Upselling: Timing is Key, Learn When To Stop

 

I really dislike calling service companies, like the telephone or cable companies, with questions or concerns. I know what’s coming – they will help me (or try to) and then at the end of the call, highlight a new feature or service and try to get me to buy.

I know it’s coming, and I’m sure it’s part of the employee standards that have to be followed. It’s their job, but to those who train the staff managing customer calls – please train your staff to understand that when it comes to upselling services, timing is everything and know when to stop.

Last week I had trouble with my cable TV. I had just changed out my furniture in the family room and the cable box was no longer working. I went to the company’s website and it said there was an outage in my area, but I couldn’t quite tell if that was the problem or if it was something I did.

I was not in the mood to call the company, knowing that at the end I would be a hostage in hearing of new services; I thought the live chat would be easier and less intrusive. I was wrong.

Things were going okay and while we were chatting, the TV suddenly started working, so I’m thinking it was an outage. I thank the rep and see that he’s about to pitch a new service. I think to myself that I’ll see what he says and politely decline, and I’ll be on my way.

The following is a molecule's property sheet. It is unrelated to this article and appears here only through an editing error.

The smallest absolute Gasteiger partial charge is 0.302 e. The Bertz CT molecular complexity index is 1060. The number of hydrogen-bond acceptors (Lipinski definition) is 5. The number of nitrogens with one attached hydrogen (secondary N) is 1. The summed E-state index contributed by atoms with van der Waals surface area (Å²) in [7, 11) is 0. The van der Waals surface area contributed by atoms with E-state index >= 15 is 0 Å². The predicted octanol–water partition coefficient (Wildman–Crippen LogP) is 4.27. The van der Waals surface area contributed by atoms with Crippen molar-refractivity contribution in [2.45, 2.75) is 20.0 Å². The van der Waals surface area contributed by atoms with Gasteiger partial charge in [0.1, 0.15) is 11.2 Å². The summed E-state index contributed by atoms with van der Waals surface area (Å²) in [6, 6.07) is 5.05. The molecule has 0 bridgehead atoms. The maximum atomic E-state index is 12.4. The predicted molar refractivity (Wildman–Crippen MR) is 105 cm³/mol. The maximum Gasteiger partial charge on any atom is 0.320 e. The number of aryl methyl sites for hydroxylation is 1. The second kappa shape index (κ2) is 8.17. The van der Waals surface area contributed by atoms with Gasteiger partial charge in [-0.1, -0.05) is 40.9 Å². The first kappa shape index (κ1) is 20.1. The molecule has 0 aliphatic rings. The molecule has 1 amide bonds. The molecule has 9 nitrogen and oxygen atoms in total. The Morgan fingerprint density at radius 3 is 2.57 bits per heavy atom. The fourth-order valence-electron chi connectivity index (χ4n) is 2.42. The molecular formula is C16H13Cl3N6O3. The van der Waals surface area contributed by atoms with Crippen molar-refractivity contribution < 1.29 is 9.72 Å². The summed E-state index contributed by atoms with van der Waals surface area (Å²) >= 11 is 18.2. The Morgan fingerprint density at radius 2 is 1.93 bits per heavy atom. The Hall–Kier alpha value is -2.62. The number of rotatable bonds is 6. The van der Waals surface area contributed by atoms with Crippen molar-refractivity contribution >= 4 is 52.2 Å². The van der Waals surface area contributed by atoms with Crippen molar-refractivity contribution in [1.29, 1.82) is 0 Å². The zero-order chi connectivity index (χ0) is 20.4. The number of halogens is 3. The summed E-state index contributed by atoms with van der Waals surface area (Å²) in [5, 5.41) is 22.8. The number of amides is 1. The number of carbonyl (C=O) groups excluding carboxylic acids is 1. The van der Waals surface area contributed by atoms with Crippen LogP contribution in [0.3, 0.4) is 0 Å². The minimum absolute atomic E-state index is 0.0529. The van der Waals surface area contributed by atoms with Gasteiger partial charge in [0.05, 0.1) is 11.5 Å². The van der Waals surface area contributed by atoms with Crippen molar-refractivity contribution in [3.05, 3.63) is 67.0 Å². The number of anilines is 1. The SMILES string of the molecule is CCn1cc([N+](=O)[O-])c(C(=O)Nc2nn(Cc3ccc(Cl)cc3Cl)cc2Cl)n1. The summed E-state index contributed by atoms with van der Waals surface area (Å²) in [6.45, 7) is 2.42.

No such luck. Here is how the rest of the chat went. After my last statement, I waited a few moments with no response from the rep. I was thinking that, perhaps by staying in the chat room, I was giving him some sort of authorization to send me whatever initial email he referenced earlier, so I printed the chat and left the room.

chat blog2

Two things went wrong here:

  • First, I don’t know that it’s appropriate to try to sell additional services when a customer is having issue with one of your services. I wonder if the companies feel that customers will be more likely to add on after an issue has been resolved, but in my experience, I’m usually cranky that something isn’t working right and just want to resolve it and move on. Additionally, if the rep does not have my history available (I’m not sure if they do or not), they may not know that this is the third time I’ve called in a week about the same issue and may be close to dropping the service. If that’s the case, trying to sell additional services could be the end of the relationship.
  • Second, no means no. I did telemarketing one summer in college and remember that we were trained to make the customer say no at least two times before we could end the call; I get the impression that the same is the case here. However, to push it to the point of saying “don’t even use the service, focus on saving $10 a month” is over the top and sounds desperate to me – either the rep really needs to make a sale to keep his job, or he just wants to say he closed sales and doesn’t care if it benefits the customer at all. Either way, it turned me off completely as a customer.

Upselling is an art form really; it’s about timing and presentation. Done effectively, it could do wonders for growing sales. Done incorrectly, it could result in losing customers over time.

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